Using Leverage to Build Value

Last weekend I attended a reunion of former Conquest employees.  Conquest was a very successful technology company founded by Norm Snyder and Bill Anderson that was sold to the Boeing Company in 2003.  It was a treat to see old friends and colleagues but what continues to stick in my mind are the former employees of Conquest that have gone on to start very successful companies.  They include Mosaic Technologies Group, founded by Mike Grier, Summit Solutions, established by Jeff Leco, Dauntless (recently acquired by Abraxas Corporation), founded by Mike Martinka, AVID Technology Professionals, started by Troy Bundy and Entegra Systems, founded by Dean Johnson.

Unfortunately for Boeing, these success stories, representing about $100M in revenues, all occurred outside the confines of their company.  So the question for Boeing, or any other acquiring company is this:  how do you keep talented staff with entrepreneurial tendencies inside the company?  How do you create an environment where budding business leaders and entrepreneurs can stay with their existing firm, share the risk and reap the rewards but continue building value in the parent company?

Successful business leaders are on a continual search for ways to leverage their business.  They look for ways to take what they do well today, and turn that into a revenue enhancer, a cost reducer, a customer benefit or a low risk way to increase corporate value.  A leverage point is that one component of corporate operations that can be turned to over and over again with proven results.  Corporate leverage points are tried and true performers and are continually called upon to deliver.  Corporate leverage points are normally associated with a component of the business representing a vertical slice of the operation.  In the Gilded Age, this translated into Standard of Ohio and Standard of New York carrying the bulk of the weight for Standard Oil.  Today, it’s Google banking on its core search engine revenues to fund all types of new initiatives or Southwest Airlines leveraging its efficient business model and squeezing their competitors by not charging for bags.  Every organization, small or large, public or private, product or services has Leverage Points.  Companies that maintain their success over time actually know what their leverage points are and how they enhance the value of their business.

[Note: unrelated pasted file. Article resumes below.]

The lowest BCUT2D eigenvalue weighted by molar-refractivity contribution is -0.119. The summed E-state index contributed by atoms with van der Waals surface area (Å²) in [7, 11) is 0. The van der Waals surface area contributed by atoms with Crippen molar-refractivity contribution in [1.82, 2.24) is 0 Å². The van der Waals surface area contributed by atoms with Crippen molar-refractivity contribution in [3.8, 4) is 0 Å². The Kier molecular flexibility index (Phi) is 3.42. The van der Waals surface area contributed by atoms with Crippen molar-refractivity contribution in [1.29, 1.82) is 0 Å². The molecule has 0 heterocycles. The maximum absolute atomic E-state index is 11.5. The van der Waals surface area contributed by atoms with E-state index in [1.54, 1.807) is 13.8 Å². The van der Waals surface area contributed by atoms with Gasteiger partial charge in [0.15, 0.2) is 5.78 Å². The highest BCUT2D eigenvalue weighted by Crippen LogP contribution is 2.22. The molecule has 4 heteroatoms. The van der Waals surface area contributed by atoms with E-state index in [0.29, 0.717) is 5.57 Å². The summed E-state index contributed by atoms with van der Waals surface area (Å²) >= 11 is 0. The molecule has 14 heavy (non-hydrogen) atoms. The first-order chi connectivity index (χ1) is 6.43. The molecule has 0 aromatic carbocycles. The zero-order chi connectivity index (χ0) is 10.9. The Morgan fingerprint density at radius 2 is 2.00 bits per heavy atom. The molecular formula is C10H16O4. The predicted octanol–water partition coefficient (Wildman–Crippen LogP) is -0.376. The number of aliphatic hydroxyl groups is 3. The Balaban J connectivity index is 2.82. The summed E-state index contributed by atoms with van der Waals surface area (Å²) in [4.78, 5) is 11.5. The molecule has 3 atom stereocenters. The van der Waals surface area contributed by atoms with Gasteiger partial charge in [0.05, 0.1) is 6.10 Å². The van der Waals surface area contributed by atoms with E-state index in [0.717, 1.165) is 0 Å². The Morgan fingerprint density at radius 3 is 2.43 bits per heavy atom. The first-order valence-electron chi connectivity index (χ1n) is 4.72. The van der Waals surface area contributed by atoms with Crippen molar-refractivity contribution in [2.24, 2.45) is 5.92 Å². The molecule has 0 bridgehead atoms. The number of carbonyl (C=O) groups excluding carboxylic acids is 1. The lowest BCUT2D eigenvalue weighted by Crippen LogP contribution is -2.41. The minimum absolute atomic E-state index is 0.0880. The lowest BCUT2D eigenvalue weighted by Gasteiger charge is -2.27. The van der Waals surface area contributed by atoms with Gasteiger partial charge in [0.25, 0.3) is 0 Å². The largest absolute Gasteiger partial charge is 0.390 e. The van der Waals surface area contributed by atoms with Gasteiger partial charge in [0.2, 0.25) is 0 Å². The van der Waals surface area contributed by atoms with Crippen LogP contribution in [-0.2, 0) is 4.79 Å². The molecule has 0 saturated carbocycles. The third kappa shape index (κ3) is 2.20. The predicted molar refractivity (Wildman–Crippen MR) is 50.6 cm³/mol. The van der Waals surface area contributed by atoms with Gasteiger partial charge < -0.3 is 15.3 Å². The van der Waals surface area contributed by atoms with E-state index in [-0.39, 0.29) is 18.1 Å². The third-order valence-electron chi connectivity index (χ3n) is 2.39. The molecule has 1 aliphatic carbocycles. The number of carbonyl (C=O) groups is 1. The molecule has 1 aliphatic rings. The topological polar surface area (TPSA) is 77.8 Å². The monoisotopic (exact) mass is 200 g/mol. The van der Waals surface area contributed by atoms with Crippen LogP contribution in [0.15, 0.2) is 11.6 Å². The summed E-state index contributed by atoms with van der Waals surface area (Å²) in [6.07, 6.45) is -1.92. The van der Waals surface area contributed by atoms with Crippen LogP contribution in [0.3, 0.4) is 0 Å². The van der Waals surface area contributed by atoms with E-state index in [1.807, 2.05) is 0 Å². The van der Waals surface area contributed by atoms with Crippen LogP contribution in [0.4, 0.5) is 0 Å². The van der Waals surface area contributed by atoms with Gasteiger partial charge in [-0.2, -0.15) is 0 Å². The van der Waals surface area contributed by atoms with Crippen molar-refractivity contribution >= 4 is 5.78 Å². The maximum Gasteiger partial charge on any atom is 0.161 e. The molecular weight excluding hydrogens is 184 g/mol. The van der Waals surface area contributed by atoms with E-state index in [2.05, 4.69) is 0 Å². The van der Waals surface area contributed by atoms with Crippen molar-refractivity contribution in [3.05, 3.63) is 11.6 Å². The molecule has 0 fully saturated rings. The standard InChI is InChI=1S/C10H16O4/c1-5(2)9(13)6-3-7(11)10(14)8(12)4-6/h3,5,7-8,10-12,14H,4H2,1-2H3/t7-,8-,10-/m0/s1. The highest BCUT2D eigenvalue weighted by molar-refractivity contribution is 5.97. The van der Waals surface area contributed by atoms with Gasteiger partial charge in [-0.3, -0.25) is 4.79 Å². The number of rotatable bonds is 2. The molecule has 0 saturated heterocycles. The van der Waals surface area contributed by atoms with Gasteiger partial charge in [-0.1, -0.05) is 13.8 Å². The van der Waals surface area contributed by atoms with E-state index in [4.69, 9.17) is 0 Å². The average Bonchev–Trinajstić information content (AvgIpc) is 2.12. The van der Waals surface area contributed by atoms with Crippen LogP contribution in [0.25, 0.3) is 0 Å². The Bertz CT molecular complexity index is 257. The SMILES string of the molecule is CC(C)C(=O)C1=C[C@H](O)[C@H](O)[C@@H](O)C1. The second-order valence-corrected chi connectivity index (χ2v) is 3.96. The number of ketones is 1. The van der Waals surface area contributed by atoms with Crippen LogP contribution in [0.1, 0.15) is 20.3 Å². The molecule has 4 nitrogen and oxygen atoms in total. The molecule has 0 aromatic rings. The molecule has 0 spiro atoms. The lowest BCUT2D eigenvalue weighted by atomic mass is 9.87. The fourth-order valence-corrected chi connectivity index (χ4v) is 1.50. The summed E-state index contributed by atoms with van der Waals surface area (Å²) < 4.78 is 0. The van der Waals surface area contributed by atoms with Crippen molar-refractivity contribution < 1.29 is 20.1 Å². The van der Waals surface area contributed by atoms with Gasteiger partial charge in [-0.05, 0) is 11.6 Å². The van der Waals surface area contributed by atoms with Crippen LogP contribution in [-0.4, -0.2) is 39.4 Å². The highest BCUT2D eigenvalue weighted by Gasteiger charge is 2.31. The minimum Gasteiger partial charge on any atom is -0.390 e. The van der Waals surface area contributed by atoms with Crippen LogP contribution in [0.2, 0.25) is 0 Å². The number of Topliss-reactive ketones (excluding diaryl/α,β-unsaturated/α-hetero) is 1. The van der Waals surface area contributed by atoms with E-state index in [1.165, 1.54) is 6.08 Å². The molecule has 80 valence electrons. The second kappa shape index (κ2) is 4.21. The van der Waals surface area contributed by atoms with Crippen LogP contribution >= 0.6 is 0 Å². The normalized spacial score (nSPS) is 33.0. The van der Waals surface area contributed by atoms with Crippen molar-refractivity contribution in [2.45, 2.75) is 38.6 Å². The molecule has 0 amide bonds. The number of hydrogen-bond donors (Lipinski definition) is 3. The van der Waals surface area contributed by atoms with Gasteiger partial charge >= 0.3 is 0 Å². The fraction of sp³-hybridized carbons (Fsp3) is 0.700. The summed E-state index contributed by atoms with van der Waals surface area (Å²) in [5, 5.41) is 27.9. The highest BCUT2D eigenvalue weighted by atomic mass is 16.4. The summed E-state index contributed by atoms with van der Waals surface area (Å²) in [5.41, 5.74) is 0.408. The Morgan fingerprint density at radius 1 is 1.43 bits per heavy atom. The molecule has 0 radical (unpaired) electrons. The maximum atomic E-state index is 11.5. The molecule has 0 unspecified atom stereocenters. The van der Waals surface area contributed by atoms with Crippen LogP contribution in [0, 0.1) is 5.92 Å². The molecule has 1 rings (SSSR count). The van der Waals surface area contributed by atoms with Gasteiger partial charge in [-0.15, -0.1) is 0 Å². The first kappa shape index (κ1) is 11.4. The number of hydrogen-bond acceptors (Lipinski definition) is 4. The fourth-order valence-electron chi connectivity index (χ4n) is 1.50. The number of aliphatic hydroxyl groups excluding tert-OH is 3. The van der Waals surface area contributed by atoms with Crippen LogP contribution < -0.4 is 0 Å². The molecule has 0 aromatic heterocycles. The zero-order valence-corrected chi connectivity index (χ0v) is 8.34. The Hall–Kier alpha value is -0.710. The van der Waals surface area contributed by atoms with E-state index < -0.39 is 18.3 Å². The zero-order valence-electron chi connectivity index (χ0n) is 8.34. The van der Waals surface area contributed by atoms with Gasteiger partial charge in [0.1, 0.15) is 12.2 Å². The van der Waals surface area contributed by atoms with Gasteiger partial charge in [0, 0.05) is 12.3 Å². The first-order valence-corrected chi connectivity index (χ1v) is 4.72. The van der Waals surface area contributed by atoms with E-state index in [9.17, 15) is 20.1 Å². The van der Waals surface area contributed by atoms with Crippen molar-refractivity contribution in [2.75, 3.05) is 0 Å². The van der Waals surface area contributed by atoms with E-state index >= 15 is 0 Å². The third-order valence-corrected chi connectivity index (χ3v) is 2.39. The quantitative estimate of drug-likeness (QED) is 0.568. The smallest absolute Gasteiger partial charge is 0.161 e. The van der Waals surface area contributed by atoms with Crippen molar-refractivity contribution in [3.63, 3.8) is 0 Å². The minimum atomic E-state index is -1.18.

The Internal Franchise

A franchise is a method for marketing and distributing products and services. Companies like GNC, Jiffy-Lube, Burger King and 7-11 have used franchising to grow very rapidly and secure a significant share of their markets before competitors could catch up.

In a franchise system, a franchisor licenses a business formula–a complete way of doing business–to a franchisee. The franchisee agrees to operate the business according to specific guidelines, and to pay the franchisor a percentage of sales as a royalty. The franchisor/franchisee relationship is governed by a franchise agreement–a binding, legal agreement.

The franchise model is one of the fastest growing segments of our economy. According to the International Franchise Association, franchises employ more than eight million people in more than half a million outlets, and a new franchise outlet opens every eight minutes in the US. Franchising provides the opportunity to run your own business with less risk than starting from scratch on your own. One of the hardest parts about starting a business is to design the business concept. In franchising, that is already done for you. You simply have to learn to run the business. You have a serious head start on competitors who start from ground zero. Because of these reasons, many Americans are turning to franchising to pursue their entrepreneurial dreams.

An Internal Franchise is similar to a traditional franchise operation. In an Internal Franchise the company makes its Operating Model explicit and then “franchises” the Operating Model to its employees.  The employees are then coached, mentored, and trained to operate the business at the highest level of proficiency. In an Internal Franchise, the franchise agreement is not a legal binding contract, it’s the company’s culture – perhaps you could consider it an Ownership Culture.

If a franchise is a method of marketing and distributing products and services, then an Internal Franchise is the last, untapped distribution channel for your products and services. When you can turn to your employees, teach them your Operating Model, and empower them to run the business, you have established a new distribution channel. It is a powerful form of leverage, not to mention it’s a tremendous value proposition for your employees. And, it’s an effective framework for dealing with the challenges of running a business in today’s competitive, rapidly changing environment.  It is your acres of diamonds and if mined properly, the leverage point your business will grow to rely on.

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